NYPD Fails to Respond to Motion for Injunction

Today marks the two-week anniversary of my latest lawsuit, requesting the federal courts to shut down the NYPD’s plans to scan New Yorkers as they walk down the streets for guns without suspicion at all. The city was simultaneously served the complaint as well as a motion for a temporary restraining order and preliminary injunction*. By local rule, their opposition, if any, is due by midnight tonight. So far, crickets chirp when opening the docket.

What does this mean? Likely the city asking for an extension shortly, which would probably be granted, but may not be: motions for temporary restarining order can be granted ex parte, so technically the judge needn’t have waited for a reply at all. I’ve e-mailed the city’s attorneys in hopes that the new e-mail sound effect on their inbox will wake them from their slumber. It’s nice to see that the city takes this matter as seriously as it does the civil liberties of its citizens.


* What’s the difference between a temporary restraining order and a preliminary injunction, you say? In the federal courts, a temporary restraining order is a short-term injunction that a judge can act on immediately, without waiting for the other party to respond, lasting only until a motion for preliminary injunction can be heard. A preliminary injunction, on the other hand, requires motion practice including time for oppositions and replies, but this type of injunction can last until the merits of the case are decided — potentially for years.

Lawsuit Filed Against NYPD Street Body Scanners

When the TSA brought nude body scanners to the airports, demanding that the citizens allow the government to photograph them naked in order to get on a plane, there were some who said, “If you don’t like it, don’t fly!” That we should give up some of our liberty in order to “keep us safe,” because airports are where all the terrorists are.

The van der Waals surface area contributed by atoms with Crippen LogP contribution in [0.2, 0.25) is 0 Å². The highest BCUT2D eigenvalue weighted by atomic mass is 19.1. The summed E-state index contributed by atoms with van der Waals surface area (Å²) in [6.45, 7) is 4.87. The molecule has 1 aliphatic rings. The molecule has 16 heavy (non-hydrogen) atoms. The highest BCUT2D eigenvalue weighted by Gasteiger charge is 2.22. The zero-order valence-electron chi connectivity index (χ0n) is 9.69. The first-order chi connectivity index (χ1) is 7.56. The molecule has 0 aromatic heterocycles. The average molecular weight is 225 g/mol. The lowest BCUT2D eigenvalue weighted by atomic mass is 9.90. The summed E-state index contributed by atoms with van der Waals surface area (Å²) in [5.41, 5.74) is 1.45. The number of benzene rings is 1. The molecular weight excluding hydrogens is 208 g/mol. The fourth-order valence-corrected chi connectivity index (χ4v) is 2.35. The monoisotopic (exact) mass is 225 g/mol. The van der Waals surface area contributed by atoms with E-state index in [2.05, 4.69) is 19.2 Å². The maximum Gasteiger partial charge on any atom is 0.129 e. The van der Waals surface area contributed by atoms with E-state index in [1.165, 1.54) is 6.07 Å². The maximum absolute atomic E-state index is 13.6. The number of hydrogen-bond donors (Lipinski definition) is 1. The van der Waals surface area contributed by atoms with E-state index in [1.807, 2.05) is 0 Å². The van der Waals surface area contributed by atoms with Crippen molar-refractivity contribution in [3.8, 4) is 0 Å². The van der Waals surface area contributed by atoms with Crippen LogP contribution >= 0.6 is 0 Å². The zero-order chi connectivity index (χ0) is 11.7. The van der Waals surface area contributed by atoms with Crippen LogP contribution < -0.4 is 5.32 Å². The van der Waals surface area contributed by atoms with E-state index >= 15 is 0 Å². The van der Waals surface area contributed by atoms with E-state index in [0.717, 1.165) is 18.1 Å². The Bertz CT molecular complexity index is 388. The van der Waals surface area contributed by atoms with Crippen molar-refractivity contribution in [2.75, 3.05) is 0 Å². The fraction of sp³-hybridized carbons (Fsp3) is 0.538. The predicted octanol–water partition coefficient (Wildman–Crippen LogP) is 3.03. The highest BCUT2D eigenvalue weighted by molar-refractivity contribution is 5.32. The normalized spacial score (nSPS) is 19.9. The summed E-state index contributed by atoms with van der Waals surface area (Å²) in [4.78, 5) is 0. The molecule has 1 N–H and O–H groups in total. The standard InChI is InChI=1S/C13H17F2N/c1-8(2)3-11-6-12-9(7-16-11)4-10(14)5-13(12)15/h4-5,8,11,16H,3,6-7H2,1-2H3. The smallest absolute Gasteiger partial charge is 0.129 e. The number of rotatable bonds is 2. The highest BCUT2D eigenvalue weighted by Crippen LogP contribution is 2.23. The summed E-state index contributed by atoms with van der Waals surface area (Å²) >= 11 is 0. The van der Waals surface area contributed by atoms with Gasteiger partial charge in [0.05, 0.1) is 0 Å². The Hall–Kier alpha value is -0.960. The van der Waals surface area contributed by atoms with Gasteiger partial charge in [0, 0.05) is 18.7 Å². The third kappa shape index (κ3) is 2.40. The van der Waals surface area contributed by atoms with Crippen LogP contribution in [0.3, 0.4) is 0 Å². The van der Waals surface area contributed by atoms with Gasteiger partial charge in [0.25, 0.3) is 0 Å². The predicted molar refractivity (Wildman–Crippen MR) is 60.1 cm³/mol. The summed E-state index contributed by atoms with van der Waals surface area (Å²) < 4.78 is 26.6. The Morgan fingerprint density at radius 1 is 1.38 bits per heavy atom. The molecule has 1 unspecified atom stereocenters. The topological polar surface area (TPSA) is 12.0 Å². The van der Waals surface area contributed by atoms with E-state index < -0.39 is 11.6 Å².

When the TSA started paying visits to Amtrak and Greyhound stations, there were some who still didn’t see the problem. After all, “I’ve got nothing to hide!”

Now the NYPD has asked us to accept body scanners on the streets, allowing them to peer under your clothes for “anything dangerous” — guns, bombs, the Constitution — from up to 25 yards away for, you know, our safety. (And someone please think of the children!)

nypdscanI’m pleased to have filed the first lawsuit against the nude body scanners after the TSA deployed them as primary screening in 2010, and I’m pleased to announce that today I filed suit against New York City for its testing and planned (or current?) deployment of terahertz imaging devices to be used on the general public from NYPD vans parked on the streets — a “virtual stop-and-frisk.” My civil complaint, Corbett v. City of New York, 13-CV-602, comes attached with a motion for a preliminary injunction that would prohibit use of the device on random people on their way to school, work, the theater, or the bar.

It is unfortunate that it seems that government at all levels is always in need of a fresh reminder that the citizens for whom it exists demand privacy, and that each technological advance is not a new tool to violate our privacy. However, as often as proves to be necessary, we will give them that reminder.

Corbett v. City of New York II – Complaint with Exhibits
Corbett v. City of New York II – Motion for Preliminary Injunction

Follow

Get every new post delivered to your Inbox.

Join 358 other followers